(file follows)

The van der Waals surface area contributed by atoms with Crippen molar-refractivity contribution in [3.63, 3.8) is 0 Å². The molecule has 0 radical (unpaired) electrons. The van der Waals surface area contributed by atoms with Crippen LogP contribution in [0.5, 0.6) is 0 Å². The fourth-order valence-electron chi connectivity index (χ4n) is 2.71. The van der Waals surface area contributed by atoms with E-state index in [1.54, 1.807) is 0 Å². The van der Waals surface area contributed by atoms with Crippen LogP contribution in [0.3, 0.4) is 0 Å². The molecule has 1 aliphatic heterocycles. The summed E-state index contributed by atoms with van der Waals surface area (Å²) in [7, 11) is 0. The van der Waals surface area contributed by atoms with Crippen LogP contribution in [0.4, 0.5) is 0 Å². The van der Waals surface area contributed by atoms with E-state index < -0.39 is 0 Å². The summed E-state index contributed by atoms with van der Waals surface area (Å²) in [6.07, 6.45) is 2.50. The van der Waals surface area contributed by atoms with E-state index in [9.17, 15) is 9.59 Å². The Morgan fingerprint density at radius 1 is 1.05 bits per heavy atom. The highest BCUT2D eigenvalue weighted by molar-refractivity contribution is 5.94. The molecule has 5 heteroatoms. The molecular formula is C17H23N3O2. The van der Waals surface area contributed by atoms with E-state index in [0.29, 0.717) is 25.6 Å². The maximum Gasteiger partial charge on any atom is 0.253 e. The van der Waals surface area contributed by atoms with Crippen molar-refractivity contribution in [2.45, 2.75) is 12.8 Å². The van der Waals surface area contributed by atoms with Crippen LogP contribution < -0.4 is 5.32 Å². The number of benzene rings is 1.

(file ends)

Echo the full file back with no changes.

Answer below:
The van der Waals surface area contributed by atoms with Crippen molar-refractivity contribution in [3.63, 3.8) is 0 Å². The molecule has 0 radical (unpaired) electrons. The van der Waals surface area contributed by atoms with Crippen LogP contribution in [0.5, 0.6) is 0 Å². The fourth-order valence-electron chi connectivity index (χ4n) is 2.71. The van der Waals surface area contributed by atoms with E-state index in [1.54, 1.807) is 0 Å². The van der Waals surface area contributed by atoms with Crippen LogP contribution in [0.3, 0.4) is 0 Å². The molecule has 1 aliphatic heterocycles. The summed E-state index contributed by atoms with van der Waals surface area (Å²) in [7, 11) is 0. The van der Waals surface area contributed by atoms with Crippen LogP contribution in [0.4, 0.5) is 0 Å². The van der Waals surface area contributed by atoms with E-state index < -0.39 is 0 Å². The summed E-state index contributed by atoms with van der Waals surface area (Å²) in [6.07, 6.45) is 2.50. The van der Waals surface area contributed by atoms with E-state index in [9.17, 15) is 9.59 Å². The Morgan fingerprint density at radius 1 is 1.05 bits per heavy atom. The highest BCUT2D eigenvalue weighted by molar-refractivity contribution is 5.94. The molecule has 5 heteroatoms. The molecular formula is C17H23N3O2. The van der Waals surface area contributed by atoms with E-state index in [0.29, 0.717) is 25.6 Å². The maximum Gasteiger partial charge on any atom is 0.253 e. The van der Waals surface area contributed by atoms with Crippen molar-refractivity contribution in [2.45, 2.75) is 12.8 Å². The van der Waals surface area contributed by atoms with Crippen LogP contribution < -0.4 is 5.32 Å². The number of benzene rings is 1.